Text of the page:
September 18, 2007 / 6:04 AM / 12 years ago

Shanghai Media plans English news channel in China

SHANGHAI, Sept 18 (Reuters) - Shanghai Media Group, China’s second-largest media group by revenue, plans to launch a 24-hour English TV news channel in China this year as it seeks to expand to reach a global audience.

Shanghai Media has been in talks with regulators in charge of the media and culture sectors for at least one year and is likely to win approval for launching the new channel by the end of the year, government and industry sources familar with the situation said.

Shanghai Media’s plan has already won strong support from the Shanghai city government, which owns the firm, and is now subject to approval from top regulators in Beijing, they said.

If successful, it would become China’s second 24-hour TV channel to be broadcast nationwide and completely in English.

China Central Television, Shanghai Media’s bigger rival and controlled by the central government, now operates an international channel in English which targets a foreign audience.

Shanghai Media also aims to broadcast the planned English news channel to several foreign countries in Asia, Europe and North America through satellite transmission or cooperation with local broadcasters, the sources said.

“Shanghai Media has been lobbying Beijing very hard and now they feel very hopeful, partly because Shanghai will host the World Expo soon,” said one of the sources, who declined to be identified.

“Shanghai needs an English-language TV channel to serve the increasing number of expatriates living and working in the city and you can imagine how many foreigners will travel to Shanghai during the World Expo in 2010,” the source added.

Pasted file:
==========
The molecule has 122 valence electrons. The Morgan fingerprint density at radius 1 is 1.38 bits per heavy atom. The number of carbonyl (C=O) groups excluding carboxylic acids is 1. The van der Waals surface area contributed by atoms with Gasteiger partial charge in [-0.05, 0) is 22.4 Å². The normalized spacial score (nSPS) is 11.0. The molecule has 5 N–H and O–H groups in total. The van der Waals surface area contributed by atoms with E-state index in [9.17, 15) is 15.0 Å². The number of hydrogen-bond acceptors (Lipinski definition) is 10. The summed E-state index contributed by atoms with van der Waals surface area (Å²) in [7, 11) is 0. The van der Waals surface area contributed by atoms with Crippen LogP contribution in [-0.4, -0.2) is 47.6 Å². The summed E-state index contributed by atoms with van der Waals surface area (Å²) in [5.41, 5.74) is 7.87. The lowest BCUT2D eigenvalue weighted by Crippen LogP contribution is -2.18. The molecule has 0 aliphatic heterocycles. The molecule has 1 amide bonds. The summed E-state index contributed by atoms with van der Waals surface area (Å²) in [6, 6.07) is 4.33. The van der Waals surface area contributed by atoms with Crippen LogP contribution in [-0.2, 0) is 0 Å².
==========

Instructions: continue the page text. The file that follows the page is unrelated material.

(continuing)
Shanghai Media declined to comment.


The English news channel is also expected to bring in advertising revenue from global brands that want to reach an English-speaking audience, the sources said.

Shanghai Media currently operates about 20 television and radio channels, including 24-hour Chinese-language news and entertainment broadcaster Dragon TV, which can be accessed by audiences outside China through satellite services.

“Dragon TV targets a well-educated Chinese-speaking audience, including overseas Chinese who live outside China,” said another of the sources. “The new English channel can cover a larger audience in the global markets.”

Although it has yet to receive final regulatory approval, Shanghai Media has already begun hiring English-speaking presenters, editors and reporters, including foreigners, for the new service, the sources said.

Shanghai Media, whose existing broadcast channels already have content partnerships with foreign firms such as CNBC, owned by General Electric Co (GE.N), and the Discovery Channel, part-owned by Discovery Holding Co. (DISCA.OQ), is in talks with other foreign financial and entertainment media firms for cooperation with its new English channel.

However, equity deals with foreign firms are unlikely, due to Beijing’s tight control of the domestic media sector.

News Corp NWSa.N, Time Warner Inc TWX.N and Viacom Inc VIAb.N have English-language TV channels in China launched over the last few years, but each has been limited to mass-broadcasting rights in south China’s affluent Guangdong province, bordering Hong Kong.

The Walt Disney Co (DIS.N) applied for its own limited broadcasting rights about four years ago but has yet to receive permission for a Chinese version of the Disney channel.

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